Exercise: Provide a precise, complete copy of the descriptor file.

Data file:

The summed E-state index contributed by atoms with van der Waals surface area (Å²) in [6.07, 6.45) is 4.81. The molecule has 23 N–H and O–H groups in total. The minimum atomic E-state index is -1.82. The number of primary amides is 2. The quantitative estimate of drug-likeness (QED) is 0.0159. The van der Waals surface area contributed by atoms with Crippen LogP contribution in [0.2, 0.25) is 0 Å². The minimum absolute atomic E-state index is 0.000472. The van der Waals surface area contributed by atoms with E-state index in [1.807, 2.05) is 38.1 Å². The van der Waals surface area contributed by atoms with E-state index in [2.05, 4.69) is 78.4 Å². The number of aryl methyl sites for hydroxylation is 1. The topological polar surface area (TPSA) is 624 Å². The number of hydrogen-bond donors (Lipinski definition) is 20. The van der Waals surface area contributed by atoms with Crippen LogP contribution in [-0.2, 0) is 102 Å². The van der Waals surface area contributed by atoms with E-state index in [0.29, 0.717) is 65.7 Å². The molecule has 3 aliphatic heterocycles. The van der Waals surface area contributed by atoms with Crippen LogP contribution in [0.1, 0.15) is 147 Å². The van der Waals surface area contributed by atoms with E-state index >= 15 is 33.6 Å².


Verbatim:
The summed E-state index contributed by atoms with van der Waals surface area (Å²) in [6.07, 6.45) is 4.81. The molecule has 23 N–H and O–H groups in total. The minimum atomic E-state index is -1.82. The number of primary amides is 2. The quantitative estimate of drug-likeness (QED) is 0.0159. The van der Waals surface area contributed by atoms with Crippen LogP contribution in [0.2, 0.25) is 0 Å². The minimum absolute atomic E-state index is 0.000472. The van der Waals surface area contributed by atoms with E-state index in [1.807, 2.05) is 38.1 Å². The van der Waals surface area contributed by atoms with E-state index in [2.05, 4.69) is 78.4 Å². The number of aryl methyl sites for hydroxylation is 1. The topological polar surface area (TPSA) is 624 Å². The number of hydrogen-bond donors (Lipinski definition) is 20. The van der Waals surface area contributed by atoms with Crippen LogP contribution in [-0.2, 0) is 102 Å². The van der Waals surface area contributed by atoms with E-state index in [0.29, 0.717) is 65.7 Å². The molecule has 3 aliphatic heterocycles. The van der Waals surface area contributed by atoms with Crippen LogP contribution in [0.1, 0.15) is 147 Å². The van der Waals surface area contributed by atoms with E-state index >= 15 is 33.6 Å².